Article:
Chesterfield pharma company enters $600M federal plea deal
Indivior Solutions Inc. settlement stems from false safety claims about opioid addiction treatment drug
Less than one month after former Indivior PLC CEO Shaun Thaxter pleaded guilty in federal court in Abingdon to a misdemeanor criminal charge related to the marketing of the Chesterfield County-based company’s opioid addiction treatment drug Suboxone, the company announced Friday it has entered a $600 million plea deal with the U.S. Justice Department, the Federal Trade Commission and U.S. state attorneys general to resolve the issue.
“We are pleased to achieve this resolution and move forward in a way that provides certainty for our business in respect of this matter and allows us to continue focusing on our important work for patients suffering from opioid use disorder and mental health illnesses around the world,” Indivior CEO Mark Crossley said in a statement.
Thaxter stepped down in June as CEO of Indivior, a spinoff of British firm Reckitt Benckiser Group (RB Group), and was replaced by Crossley, the company’s former chief financial and operations officer and executive director. Last year, RB Group agreed to pay $1.4 billion to the federal government and various states to resolve its potential criminal and civil liability in the Suboxone investigation.
Suboxone contains a combination of buprenorphine, a potent opioid, and naloxone, an opioid overdose reversal drug. It is approved for use by people in recovery from opioid addictions to avoid or reduce withdrawal symptoms while receiving treatment for addiction. Thaxter had asked Indivior employees to devise a plan to get Massachusetts Medicaid agency MassHealth to use Suboxone Film instead of a competitor’s non-opiate treatment, according to a criminal complaint filed by the U.S. Attorney’s Office for the Western District of Virginia.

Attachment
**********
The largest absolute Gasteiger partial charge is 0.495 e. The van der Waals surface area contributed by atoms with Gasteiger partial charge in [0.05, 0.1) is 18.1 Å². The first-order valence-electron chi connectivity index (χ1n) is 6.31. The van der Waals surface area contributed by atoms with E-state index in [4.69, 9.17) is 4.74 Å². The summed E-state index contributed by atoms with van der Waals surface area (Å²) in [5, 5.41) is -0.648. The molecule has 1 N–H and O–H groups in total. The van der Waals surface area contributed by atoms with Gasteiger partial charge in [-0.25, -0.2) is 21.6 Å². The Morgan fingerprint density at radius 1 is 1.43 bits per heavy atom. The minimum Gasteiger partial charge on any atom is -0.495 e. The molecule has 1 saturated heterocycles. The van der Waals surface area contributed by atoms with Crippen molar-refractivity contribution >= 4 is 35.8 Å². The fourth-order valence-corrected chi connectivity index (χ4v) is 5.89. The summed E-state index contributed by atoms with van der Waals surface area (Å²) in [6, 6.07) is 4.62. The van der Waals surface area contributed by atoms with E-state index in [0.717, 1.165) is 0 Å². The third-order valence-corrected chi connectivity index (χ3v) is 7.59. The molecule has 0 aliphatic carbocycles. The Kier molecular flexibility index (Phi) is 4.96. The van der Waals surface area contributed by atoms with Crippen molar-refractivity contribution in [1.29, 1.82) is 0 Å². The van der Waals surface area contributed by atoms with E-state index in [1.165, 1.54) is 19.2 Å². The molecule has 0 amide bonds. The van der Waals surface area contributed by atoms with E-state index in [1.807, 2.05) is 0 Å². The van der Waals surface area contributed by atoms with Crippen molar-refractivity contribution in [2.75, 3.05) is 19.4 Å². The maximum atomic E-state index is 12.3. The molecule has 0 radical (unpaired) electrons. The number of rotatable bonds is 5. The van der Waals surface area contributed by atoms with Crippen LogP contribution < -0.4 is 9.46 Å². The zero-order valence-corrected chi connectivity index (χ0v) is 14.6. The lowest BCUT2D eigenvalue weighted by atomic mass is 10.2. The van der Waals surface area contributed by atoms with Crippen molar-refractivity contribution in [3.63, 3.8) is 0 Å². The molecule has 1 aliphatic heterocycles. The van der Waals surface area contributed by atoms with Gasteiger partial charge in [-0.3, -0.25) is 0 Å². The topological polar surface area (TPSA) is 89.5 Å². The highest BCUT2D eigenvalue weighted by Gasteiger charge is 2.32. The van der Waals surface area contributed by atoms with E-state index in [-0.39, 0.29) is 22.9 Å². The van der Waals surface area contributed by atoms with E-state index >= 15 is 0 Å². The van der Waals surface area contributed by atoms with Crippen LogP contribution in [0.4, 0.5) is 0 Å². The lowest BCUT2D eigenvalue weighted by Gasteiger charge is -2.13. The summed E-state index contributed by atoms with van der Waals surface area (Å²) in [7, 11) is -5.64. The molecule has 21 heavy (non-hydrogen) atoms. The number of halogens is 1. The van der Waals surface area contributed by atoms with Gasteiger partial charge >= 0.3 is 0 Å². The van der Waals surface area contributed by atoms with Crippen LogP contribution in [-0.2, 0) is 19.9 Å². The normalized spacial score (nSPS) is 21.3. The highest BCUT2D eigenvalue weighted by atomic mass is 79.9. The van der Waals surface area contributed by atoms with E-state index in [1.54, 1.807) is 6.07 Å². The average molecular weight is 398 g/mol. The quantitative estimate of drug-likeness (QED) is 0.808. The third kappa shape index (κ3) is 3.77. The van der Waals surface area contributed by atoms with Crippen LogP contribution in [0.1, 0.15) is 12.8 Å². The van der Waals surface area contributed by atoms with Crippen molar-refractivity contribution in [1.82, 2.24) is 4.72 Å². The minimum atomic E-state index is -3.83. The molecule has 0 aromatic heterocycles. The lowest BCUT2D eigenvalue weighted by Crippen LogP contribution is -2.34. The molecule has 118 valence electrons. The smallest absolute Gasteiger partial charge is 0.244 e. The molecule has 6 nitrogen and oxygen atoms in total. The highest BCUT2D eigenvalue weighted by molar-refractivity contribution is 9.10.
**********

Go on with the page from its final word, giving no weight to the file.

“Certain Indivior employees subsequently shared false and misleading safety information with MassHealth officials about Suboxone Film’s risk of accidental pediatric exposure,” according to the Justice Department. “Two months after receiving that false and misleading information, MassHealth announced it would provide access to Suboxone Film for Medicaid patients with children under the age of 6.”
Under the terms of the agreement announced Friday, Indivior Solutions Inc., a wholly owned subsidiary of Indivior PLC, has pleaded guilty to one count of making a false statement regarding health care matters in 2012. Indivior will have seven years to pay the $600 million settlement, under which the Justice Department will move to dismiss the charges the grand jury returned in April 2019.
Indivior will make an initial $100 million payment the week the plea is finalized and approved by a judge, according to the company. Then, the company will pay six annual payments of $50 million every Jan. 15 through 2027.
Indivior has also agreed to pay $10 million to settle Federal Trade Commission (FTC) charges that it violated antitrust laws. The $10 million from this settlement will be combined with an additional $50 million from the RB Group into a fund to provide payments to people who had purchased Suboxone Film.
“In the midst of the nation’s opioid crisis, a critical opioid-addiction treatment was about to become more affordable,” Gail Levine, a deputy director of the FTC’s Bureau of Competition, said in a statement. “But Indivior prevented that. It kept its drug prices high by unlawfully impeding generic manufacturers from competing effectively.”
Starting Friday, anyone who was prescribed Suboxone in the U.S. between March 1, 2013 and Feb. 28, 2019 can file a claim through the FTC to receive payments.
“The incident to which the agreement relates occurred well in the past and does not reflect the values Indivior has strived to demonstrate and uphold during our long history of partnering with health care providers, policymakers, and communities to fight the opioid crisis,” Crossley said in a statement.